Damaraland welcomes new General Managers, Iván and Ilze, and Assistant Manager in training, Niël van Wyk. They have already settled in and are very enthusiastic about Damaraland.
Assistant Manager: Elfrieda Hebach
Guides: Johann Cloete, Raymond Roman, Anthony Dawids and Daniel Uakuramenua
Skeleton Coast Camp update - February 2010 Jump
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Serra Cafema Camp update - February 2010 Jump
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Ongava Tented Camp update - February 2010 Jump
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We had a nice amount of rain this month and warm days. We also had a few beautifully clear night skies - just perfect for stargazing.
February was a roller coaster month at Ongava Tented Camp, with spectacular sightings and nerve-racking moments.
Several lion kills were reported, with a zebra being pulled down very close to the camp waterhole. Significantly, a waterbuck was also killed. Lion don't usually predate on waterbuck, whose numbers are on the rise in the reserve. So, this kill could be a sign that the lion have developed a taste for waterbuck, which would regulate their numbers.
A rare cheetah kill was also reported. It was witnessed by an eight-year old from the States and we were all a little worried about how she would react - but she loved watching this incredible creature in action.
Silvia, a staff member from our office in Windhoek, had a close encounter in camp with Grumpy's Pride, and thought the experience was great. Which is admirable for a city-slicker.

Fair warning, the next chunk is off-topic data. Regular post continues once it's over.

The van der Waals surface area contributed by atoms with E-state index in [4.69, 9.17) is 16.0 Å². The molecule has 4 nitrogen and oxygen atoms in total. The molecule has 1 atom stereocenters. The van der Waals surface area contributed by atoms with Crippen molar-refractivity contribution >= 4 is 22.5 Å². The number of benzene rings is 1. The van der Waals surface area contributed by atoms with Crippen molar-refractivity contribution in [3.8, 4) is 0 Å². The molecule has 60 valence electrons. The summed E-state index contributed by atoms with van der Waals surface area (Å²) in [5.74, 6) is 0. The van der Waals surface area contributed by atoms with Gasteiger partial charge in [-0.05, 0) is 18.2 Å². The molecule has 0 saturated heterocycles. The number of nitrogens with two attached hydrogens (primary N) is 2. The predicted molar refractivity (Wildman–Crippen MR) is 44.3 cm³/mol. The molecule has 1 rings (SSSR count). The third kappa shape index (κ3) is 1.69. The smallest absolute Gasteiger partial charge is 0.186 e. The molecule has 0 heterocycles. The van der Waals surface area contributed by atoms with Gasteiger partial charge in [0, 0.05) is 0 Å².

One afternoon we saw a Yellow-billed Kite grab a Guineafowl at the waterhole, right in front of guests, and then the lion cubs who were playing nearby stole the kill. It made for exhilarating viewing.
The sweet sounds of the Double-banded Sandgrouse can still be heard emanating from the waterhole at exactly twenty minutes past sunset.
A new project on the rock hyrax (locally known as a dassie) population was initiated by a Nature Conservation student, Alton Tsowaseb, from the Polytechnic of Namibia. Alton will spend the next six months in close proximity to the hyraxes, studying their foraging and anti-predatory behaviour. We are planning to incorporate 'dassie hikes' as an activity at Ongava Tented Camp.
"Wonderful experience with the animals and a great interaction with the manager and staff. Thank you and see you again"
"Lions, lions, lions and a long horn (rhino)"
"Our guide, Rio, was very knowledgeable. Staff very friendly and helpful"
"Delivered all that was promised - can't ask for more"